Gordon Coale, it’s another market for you.
ReadWriteWeb: Foxconn Workers Threaten Mass Suicide.
“Foxconn produces devices for Microsoft (including the Xbox360), Apple (the iPhone and iPad), Sony (PlayStation3) and Nintendo (the Wii), as well as the Amazon Kindle.” Let these manufacturers know this is not acceptable.
Nook Tablet, quick comment.
I needed access to an Android tablet, and the ability to read ePub files. The Nook Tablet is the most inauspicious thing I’ve ever come across. Nowhere near as ‘sorted’ as an iPad. I can’t even figure out a way to copy and paste URLs. Basic functions are just ... screwed up. The keyboard is significantly wonky. With Comcast Blast! service over wifi, it’s slower than death. Checking GMail is a five minute process - if you can get the damned thing to sign in. Barely qualifies as ‘beta’ in my opinion. I hope a future software update makes this thing more usable - otherwise it’s getting rooted.
Waterproof your electronics.
Double-exposure is the next photo-fad.
I’m wagering. I’m seeing an uptick of such items on Tumblr. Another way for the unskilled to take dull photographs and make them into something that resembles art.
Stephanie Rieger: The ‘trouble’ with Android.
I suspect this will only get worse, not better.
CNet: Android, iOS activations hit record on Christmas. Again.
Here, also. I often get grief from my clients for pulling out iPad, iPod Touch, Macbook ... and a (as clients characterize it) ‘4,000 year old’ cellphone with no smart features.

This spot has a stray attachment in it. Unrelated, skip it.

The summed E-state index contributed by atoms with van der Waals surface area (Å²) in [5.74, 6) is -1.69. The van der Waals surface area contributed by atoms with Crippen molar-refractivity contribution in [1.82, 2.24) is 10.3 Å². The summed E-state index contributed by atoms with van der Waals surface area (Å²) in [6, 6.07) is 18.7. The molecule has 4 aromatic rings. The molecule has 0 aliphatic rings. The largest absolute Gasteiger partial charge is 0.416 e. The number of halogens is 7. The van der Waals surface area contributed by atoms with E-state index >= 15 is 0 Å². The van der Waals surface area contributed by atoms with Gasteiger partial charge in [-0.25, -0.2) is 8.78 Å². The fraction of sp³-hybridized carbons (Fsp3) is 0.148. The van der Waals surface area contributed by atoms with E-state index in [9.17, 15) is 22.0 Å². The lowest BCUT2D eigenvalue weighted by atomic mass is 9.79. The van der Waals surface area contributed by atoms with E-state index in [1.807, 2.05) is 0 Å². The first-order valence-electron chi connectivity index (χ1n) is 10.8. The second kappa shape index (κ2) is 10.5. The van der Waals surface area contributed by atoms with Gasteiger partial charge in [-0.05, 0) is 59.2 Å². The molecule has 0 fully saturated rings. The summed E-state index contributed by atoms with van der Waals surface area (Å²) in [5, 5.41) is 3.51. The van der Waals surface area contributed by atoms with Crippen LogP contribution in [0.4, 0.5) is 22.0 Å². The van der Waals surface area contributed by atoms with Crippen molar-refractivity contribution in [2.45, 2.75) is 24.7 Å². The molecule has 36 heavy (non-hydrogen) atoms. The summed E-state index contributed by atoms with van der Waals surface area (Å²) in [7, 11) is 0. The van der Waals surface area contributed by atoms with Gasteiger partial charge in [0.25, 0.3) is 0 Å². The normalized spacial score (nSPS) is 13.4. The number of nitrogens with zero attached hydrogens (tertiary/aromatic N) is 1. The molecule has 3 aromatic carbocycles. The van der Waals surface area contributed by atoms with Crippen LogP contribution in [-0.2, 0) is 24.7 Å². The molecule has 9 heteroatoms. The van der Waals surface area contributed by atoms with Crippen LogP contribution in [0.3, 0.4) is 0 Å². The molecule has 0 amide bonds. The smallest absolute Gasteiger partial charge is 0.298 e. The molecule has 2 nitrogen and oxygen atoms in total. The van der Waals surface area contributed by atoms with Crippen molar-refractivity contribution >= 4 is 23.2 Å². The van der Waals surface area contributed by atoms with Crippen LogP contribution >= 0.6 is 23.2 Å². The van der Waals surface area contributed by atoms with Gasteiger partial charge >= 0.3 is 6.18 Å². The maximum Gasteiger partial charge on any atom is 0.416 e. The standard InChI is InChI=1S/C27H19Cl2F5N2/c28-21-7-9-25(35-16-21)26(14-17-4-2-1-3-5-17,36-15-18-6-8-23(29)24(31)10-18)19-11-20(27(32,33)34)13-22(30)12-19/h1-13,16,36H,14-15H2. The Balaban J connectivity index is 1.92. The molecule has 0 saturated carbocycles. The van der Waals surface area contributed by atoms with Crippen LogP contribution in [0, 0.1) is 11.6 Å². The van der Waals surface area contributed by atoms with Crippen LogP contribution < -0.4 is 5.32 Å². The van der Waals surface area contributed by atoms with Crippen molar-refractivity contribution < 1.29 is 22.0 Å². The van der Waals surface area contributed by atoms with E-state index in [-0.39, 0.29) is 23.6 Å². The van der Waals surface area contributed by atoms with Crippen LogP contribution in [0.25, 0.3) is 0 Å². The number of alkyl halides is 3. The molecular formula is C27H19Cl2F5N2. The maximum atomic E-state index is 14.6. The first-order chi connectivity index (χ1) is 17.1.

I chose Android over iOS for two reasons:
One, most of my clients are running Android and I need to know it better than I do.
Two, the majority of my information is in Google apps rather than MobileMe or iCloud.
After 48 hours with the HTC Sensation, I have to say I really like it.
Better than iPhone? It’s early days yet. The iPod Touch gives me most of the functionality of iPhone, and I run an iPad ... so I know the ‘lay of the land’ on iOS very well.
The Sensation is very fast compared to my late model iPod Touch and iPad 1.
Android’s interface is non-intuitive if you’ve been using iOS. Took me a while to figure things out (if I actually have). Setting up apps and widgets on the home screen is particularly confusing at first. They need to include a link to an extensive Android tips and tricks page or similar in their user guide.
Battery could use more legs, but I doubt it’ll leave me stranded on any given day. With moderate ‘setup new apps’ use, I got a day and a half out of it. There seem to be higher capacity replacement batteries out there. I may pick up a second just to have around.